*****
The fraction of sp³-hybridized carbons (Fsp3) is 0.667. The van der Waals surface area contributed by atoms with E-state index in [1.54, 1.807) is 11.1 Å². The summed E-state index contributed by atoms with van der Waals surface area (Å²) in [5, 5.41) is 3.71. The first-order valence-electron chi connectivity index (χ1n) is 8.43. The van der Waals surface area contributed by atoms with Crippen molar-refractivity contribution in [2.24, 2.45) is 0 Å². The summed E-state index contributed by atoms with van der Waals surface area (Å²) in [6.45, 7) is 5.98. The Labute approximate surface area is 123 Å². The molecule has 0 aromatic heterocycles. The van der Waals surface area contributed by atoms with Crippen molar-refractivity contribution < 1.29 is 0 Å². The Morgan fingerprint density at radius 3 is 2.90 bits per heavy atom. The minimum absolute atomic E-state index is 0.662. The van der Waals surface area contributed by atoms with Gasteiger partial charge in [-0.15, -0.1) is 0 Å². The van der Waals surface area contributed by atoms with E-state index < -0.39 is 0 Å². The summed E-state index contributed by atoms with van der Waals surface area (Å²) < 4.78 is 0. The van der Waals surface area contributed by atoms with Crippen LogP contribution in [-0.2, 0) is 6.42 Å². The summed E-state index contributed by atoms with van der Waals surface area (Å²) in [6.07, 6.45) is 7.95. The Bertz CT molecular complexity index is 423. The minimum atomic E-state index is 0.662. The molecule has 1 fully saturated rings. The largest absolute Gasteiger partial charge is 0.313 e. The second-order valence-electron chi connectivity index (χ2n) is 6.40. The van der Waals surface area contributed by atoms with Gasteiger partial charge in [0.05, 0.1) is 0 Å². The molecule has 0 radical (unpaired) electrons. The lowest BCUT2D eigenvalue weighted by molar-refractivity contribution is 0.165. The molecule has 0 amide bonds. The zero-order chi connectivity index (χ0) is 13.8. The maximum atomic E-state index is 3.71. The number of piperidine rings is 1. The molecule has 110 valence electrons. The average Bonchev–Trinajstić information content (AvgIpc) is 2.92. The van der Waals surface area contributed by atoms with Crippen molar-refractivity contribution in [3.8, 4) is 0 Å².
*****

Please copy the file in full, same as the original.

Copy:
The fraction of sp³-hybridized carbons (Fsp3) is 0.667. The van der Waals surface area contributed by atoms with E-state index in [1.54, 1.807) is 11.1 Å². The summed E-state index contributed by atoms with van der Waals surface area (Å²) in [5, 5.41) is 3.71. The first-order valence-electron chi connectivity index (χ1n) is 8.43. The van der Waals surface area contributed by atoms with Crippen molar-refractivity contribution in [2.24, 2.45) is 0 Å². The summed E-state index contributed by atoms with van der Waals surface area (Å²) in [6.45, 7) is 5.98. The Labute approximate surface area is 123 Å². The molecule has 0 aromatic heterocycles. The van der Waals surface area contributed by atoms with Crippen molar-refractivity contribution < 1.29 is 0 Å². The Morgan fingerprint density at radius 3 is 2.90 bits per heavy atom. The minimum absolute atomic E-state index is 0.662. The van der Waals surface area contributed by atoms with Gasteiger partial charge in [-0.15, -0.1) is 0 Å². The van der Waals surface area contributed by atoms with E-state index < -0.39 is 0 Å². The summed E-state index contributed by atoms with van der Waals surface area (Å²) < 4.78 is 0. The van der Waals surface area contributed by atoms with Crippen LogP contribution in [-0.2, 0) is 6.42 Å². The summed E-state index contributed by atoms with van der Waals surface area (Å²) in [6.07, 6.45) is 7.95. The Bertz CT molecular complexity index is 423. The minimum atomic E-state index is 0.662. The molecule has 1 fully saturated rings. The largest absolute Gasteiger partial charge is 0.313 e. The second-order valence-electron chi connectivity index (χ2n) is 6.40. The van der Waals surface area contributed by atoms with Gasteiger partial charge in [0.05, 0.1) is 0 Å². The molecule has 0 radical (unpaired) electrons. The lowest BCUT2D eigenvalue weighted by molar-refractivity contribution is 0.165. The molecule has 0 amide bonds. The zero-order chi connectivity index (χ0) is 13.8. The maximum atomic E-state index is 3.71. The number of piperidine rings is 1. The molecule has 110 valence electrons. The average Bonchev–Trinajstić information content (AvgIpc) is 2.92. The van der Waals surface area contributed by atoms with Crippen molar-refractivity contribution in [3.8, 4) is 0 Å².